(2011). Attempts to (re)shape common reading habits: Bible reading on the nineteenth-century convict ship.
In: Palmer, Beth and Buckland, Adelene eds.
A Return to the Common Reader: Pring Culture and the Novel, 1850-1900.
Farnham, U.K.: Ashgate Publishing Limited, pp. 103–120.
About the book:
In 1957, Richard Altick's groundbreaking work The English Common Reader transformed the study of book history. Putting readers at the centre of literary culture, Altick anticipated-and helped produce-fifty years of scholarly inquiry into the ways and means by which the Victorians read. Now, A Return to the Common Reader asks what Altick's concept of the 'common reader' actually means in the wake of a half-century of research. Digging deep into unusual and eclectic archives and hitherto-overlooked sources, its authors give new understanding to the masses of newly literate readers who picked up books in the Victorian period. They find readers in prisons, in the barracks, and around the world, and they remind us of the power of those forgotten readers to find forbidden texts, shape new markets, and drive the production of new reading material across a century. Inspired and informed by Altick's seminal work, A Return to the Common Reader is a cutting-edge collection which dramatically reconfigures our understanding of the ordinary Victorian readers whose efforts and choices changed our literary culture forever.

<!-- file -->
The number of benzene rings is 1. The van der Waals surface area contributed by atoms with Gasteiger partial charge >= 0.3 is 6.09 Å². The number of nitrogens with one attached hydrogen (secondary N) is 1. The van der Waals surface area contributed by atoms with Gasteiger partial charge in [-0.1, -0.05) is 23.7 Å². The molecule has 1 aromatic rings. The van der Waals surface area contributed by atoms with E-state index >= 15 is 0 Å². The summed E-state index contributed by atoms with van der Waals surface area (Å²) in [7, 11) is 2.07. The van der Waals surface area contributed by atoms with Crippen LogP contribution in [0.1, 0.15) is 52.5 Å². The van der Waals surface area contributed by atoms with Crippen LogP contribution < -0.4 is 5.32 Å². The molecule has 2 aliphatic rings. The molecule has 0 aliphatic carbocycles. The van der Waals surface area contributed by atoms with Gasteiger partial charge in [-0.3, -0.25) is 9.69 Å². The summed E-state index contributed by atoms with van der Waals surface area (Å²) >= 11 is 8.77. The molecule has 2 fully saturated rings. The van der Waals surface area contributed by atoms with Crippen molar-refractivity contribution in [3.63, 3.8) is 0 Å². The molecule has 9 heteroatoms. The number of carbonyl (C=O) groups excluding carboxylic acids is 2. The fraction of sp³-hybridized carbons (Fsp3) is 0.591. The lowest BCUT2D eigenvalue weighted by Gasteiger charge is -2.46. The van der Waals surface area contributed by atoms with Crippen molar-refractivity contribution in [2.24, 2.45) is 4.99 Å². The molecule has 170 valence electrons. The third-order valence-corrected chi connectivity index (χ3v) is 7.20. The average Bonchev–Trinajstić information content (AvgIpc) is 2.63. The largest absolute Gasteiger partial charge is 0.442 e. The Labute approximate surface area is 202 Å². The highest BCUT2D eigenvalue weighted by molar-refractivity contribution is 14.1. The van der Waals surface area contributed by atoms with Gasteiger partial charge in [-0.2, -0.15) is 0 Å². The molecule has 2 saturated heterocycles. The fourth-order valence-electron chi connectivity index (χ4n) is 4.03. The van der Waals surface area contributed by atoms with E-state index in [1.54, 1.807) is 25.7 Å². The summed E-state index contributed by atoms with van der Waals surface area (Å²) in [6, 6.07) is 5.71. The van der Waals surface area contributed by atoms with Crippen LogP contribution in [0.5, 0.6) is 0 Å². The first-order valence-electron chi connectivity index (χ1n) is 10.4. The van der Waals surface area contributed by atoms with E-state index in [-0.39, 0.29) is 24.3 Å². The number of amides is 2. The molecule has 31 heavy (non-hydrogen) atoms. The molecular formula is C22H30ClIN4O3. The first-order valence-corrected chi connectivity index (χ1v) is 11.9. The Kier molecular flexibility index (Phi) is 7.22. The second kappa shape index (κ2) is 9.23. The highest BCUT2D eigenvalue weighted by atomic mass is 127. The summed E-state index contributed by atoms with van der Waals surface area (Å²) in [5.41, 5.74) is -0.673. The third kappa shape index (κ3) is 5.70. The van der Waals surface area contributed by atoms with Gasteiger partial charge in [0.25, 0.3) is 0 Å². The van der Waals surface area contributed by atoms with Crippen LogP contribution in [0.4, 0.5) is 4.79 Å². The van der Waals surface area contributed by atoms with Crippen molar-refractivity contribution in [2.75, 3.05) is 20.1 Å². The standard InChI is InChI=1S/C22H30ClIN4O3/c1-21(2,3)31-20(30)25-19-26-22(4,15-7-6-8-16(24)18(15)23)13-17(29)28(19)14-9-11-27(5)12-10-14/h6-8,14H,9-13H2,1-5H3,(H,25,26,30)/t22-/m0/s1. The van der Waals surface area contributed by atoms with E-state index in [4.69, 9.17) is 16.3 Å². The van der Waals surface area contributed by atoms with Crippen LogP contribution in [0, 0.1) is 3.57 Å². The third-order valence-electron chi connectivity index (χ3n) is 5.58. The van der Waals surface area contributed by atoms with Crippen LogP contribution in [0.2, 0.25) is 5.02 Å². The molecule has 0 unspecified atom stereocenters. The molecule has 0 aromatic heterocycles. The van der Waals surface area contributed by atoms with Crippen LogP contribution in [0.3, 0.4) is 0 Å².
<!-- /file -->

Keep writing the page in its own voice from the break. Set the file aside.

||2011 The Author
||Arts > History
||20 Jul 2010 14:43
||24 Oct 2012 10:44
|Share this page:
Actions (login may be required)